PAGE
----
Seminar in the Ruins: The Salzburg Seminar and Its Significance in Cold War Cultural Diplomacy

In 1947 the School for American Studies in Salzburg, Austria, was held. It later acquired ample funding from the Rockefeller Foundation to be continued many years to come. Originally planned by Harvard University students who were concerned about the intellectual life of European people, the goal of the seminar was to promote “a free communication in ideas between Americans and Europeans,” which catered to the policy of Cold War cultural diplomacy that aimed to promote understanding between the U.S. and other countries. Prominent scholars from the United States, including F.O. Mathiessen, Alfred Kazin, Henry Nash Smith, Margaret Mead, and Talcot Parsons, taught and introduced “American Studies” to young scholars in the war-torn countries. The two Harvard scholars who participated in the first year, F.O. Matthiessen and Alfred Kazin, published their experiences the following year, with Kazin writing an article, “Seminar in the Ruins,” in the anti-Stalinist Commentary magazine, and Matthiessen a book, From the Heart of Europe, echoing the policy of U.S. cultural diplomacy.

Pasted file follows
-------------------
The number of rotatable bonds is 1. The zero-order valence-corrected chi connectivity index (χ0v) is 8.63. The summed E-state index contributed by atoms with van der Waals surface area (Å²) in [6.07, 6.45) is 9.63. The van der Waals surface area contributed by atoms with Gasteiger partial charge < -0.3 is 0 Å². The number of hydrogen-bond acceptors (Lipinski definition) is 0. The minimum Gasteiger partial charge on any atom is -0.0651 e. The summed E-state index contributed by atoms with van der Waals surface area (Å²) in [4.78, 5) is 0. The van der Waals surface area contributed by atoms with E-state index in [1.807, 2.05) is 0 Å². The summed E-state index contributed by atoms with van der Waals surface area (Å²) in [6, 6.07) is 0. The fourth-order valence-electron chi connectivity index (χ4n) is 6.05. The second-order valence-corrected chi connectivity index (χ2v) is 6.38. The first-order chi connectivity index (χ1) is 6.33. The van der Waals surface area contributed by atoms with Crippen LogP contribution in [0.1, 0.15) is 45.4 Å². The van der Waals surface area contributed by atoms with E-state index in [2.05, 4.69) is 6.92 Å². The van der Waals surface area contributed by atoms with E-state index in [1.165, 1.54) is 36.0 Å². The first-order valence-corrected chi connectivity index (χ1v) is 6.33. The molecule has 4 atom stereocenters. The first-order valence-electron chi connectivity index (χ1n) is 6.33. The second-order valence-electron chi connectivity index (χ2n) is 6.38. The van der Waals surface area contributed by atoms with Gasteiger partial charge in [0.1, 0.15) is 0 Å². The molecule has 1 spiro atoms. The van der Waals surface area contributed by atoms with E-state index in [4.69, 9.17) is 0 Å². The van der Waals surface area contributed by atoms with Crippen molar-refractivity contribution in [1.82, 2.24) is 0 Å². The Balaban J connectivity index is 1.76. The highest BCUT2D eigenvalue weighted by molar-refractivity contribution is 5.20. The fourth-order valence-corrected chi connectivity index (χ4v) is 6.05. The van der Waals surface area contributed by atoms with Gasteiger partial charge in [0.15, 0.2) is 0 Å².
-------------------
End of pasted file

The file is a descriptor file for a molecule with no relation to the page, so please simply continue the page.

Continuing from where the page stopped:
The Seminar, which attracted students from various European countries, functioned as a model vehicle for the dissemination of American Studies, and generated similar seminars and lectures by prominent American scholars, such as the Stanford-Tokyo American Studies Seminar. This paper explores how these seminars functioned in the “ruined” countries, how they in turn contributed to developing American Studies and determining what should be taught, and how they were instrumental in nurturing a certain state of mind, through an analysis of reports by the attendants and essays by the “teachers” including Kazin and Matthiessen.

Image caption | Fellows of the Salzburg Seminar in American Studies (1947). Courtesy of Salzburg Global Seminar (Flickr).

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